Books of the year
Like all the best psychogeographers, Laing knows how to make a relatively short walk into a big story. Her week-long ramble down the banks of Sussex's Ouse River turns into a journey through time, to battles of the eleventh century and then to the fragile utopia that Virginia and Leonard Woolf established beside the waterway in the 1920s. Virginia Woolf praised the Ouse's beauty in her journals and letters, and eventually drowned herself in the river. Laing emerges from the past to let readers into her own emotional life with a frankness that made me suddenly aware how repressed and dishonest my own writing is.
I read Taylor's novel for the sixth time last week. When the book was published a decade ago reviewers praised its cool, noirish tone, and thereby missed Taylor's achievement. Departure Lounge is full of hardboiled sentences and has the wheezing machinery of a crime novel, but it is really a long love letter to the Auckland of the author's childhood - a city that was being erased, even in 2006, by real estate developers and town planners. Where more conventional noir novelists use short, concrete sentences to push their plot along and sketch their characters quickly, Taylor piles sentence on sentence until his paragraphs swell and shimmer with detail. He keeps his sex scenes cool, but makes burglary erotic.
Long before Bob and the Wailers, dreadlocks were made famous by Raymond Firth's massive book about a tiny island. Tikopia sits amidst the Melanesian archipelago of the Solomons, but its people are Polynesians whose ancestors journeyed from Tonga or Samoa millenia ago. Despite the fact that their island covers only five square kilometres, the Tikopians have maintained a complicated and very hierarchical system of chiefs and kings and commoners reminiscent of classical Tongan society. When Firth arrived on the island almost a century ago its people had not completely converted to Christianity, and had only begun to accumulate Western commodities. Many of Firth's readers have seen his book as a sort of a wormhole through which they can travel to ancient Polynesia.
I began reading Salter's novel about anarchic mountaineers - it was apparently adapted from the script of a canned film in which Robert Redford was to star - whilst sitting comfortably on a couch. After a few pages I had to lie down carefully on my back. The couch had become a ledge a few inches wide, on the side of a French mountain. Salter's prose is so precise that it causes hallucinations.
If you think you have problems with your mother-in-law, then you ought to read the delightfully bitchy Sempre Susan. The young Sigrid Nunez should probably have been suspicious when she learned that her boyfriend David Rieff still lived with his famous mother Susan Sontag. Before long Susan had asked Sigrid to move in with her, so that Ingrid could see David without taking the boy away from his mum. Things got more fraught, and more hilarious, from there. In a better world Woman's Day would be this entertaining.
As Chavism implodes in Venezuela, it might be a good time to read Greene's memoir of his friendship with General Torrijos, the left-wing leader of Panama in the late 1970s and a model for Hugo Chavez. In between reviewing Panama's restaurants and draining its bars of whiskey, Greene reports on Torrijos' experiments in direct democracy and his confrontations with the United States, which in the 1970s still controlled strips of land on either side of the Panama Canal.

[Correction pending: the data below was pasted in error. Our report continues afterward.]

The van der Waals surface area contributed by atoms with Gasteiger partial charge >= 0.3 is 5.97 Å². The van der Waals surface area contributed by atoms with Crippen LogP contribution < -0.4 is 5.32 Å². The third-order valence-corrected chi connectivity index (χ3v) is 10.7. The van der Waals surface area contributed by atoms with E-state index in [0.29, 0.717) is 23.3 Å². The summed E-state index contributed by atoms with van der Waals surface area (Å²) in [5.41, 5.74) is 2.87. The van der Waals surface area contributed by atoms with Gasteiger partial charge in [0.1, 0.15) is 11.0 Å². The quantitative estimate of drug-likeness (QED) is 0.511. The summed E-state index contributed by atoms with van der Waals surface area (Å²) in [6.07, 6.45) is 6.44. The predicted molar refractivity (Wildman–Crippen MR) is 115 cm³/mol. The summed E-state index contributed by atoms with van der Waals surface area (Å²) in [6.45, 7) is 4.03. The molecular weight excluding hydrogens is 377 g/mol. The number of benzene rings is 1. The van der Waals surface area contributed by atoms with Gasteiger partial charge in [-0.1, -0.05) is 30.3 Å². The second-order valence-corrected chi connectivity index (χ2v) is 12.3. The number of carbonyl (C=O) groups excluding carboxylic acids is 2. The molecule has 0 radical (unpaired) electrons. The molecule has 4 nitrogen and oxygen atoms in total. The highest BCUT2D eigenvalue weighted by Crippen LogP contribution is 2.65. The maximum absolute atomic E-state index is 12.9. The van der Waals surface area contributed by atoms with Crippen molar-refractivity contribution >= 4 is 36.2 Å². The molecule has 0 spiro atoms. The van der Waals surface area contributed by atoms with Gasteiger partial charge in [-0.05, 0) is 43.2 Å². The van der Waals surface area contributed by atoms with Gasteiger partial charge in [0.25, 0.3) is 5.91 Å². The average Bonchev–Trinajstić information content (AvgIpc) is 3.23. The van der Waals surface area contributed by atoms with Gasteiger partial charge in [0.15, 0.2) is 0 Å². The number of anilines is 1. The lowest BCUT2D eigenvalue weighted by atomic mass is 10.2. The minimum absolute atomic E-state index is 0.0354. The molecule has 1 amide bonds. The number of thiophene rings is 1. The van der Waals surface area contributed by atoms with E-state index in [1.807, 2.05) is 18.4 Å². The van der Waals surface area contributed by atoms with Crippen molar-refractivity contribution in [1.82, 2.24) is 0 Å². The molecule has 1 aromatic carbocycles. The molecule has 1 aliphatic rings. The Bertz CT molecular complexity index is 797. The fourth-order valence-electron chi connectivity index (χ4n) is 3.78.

Half a century ago a German ethnologist sloshed ashore at Niutao, one of the nine atolls that today make up the nation of Tuvalu, and unpacked his hefty and clumsy recording gear. He was soon prompting the island's elderly men and women into singing and chanting old poems about half-forgotten subjects - magicians, and ghost ships, and immortals. Today the unfashionable songs Koch recorded are played on Tuvalu's national radio station. When I first sought out Songs of Tuvalu at the Otara Public Library, I found that an earlier patron of the library had removed the poems about magic from the book. I eventually found them intact in a copy fetched from the basement of the central city library.
Another reread. If CK Stead's Smith's Dream is an austere, elegant parable, then Harrison's dense and dirty novel - which was published at about the same time as stead's novel, but has never had the same renown - is a how-to guide for dystopians.
Unlike any other Pakeha writer of his generation, Finlayson spoke a Polynesian language and lived in both Maori and Pacific Island communities. He's best known for the book Brown Man's Burden, which collected his short stories about the inhabitants of a marginalised and impoverished Maori village, but this coolly written account of New Zealand misrule on a Cook island also deserves to be read today.
Like Don De Lillo's The Names and Tobias Hill's Hidden, Cold Earth is a fine novel about archaeologists gone mad and murderous. Moss follows her group of archaeologists to the shore of one of Greenland's gnarled and ice-strewn fjiords, where they dig up the bones and the memories of doomed Viking colonists of the late Middle Ages. Then a mysterious virus spreads swiftly across the warmer parts of the globe, and the aeroplane that was due to pick up the diggers is delayed...
[Posted by Scott Hamilton]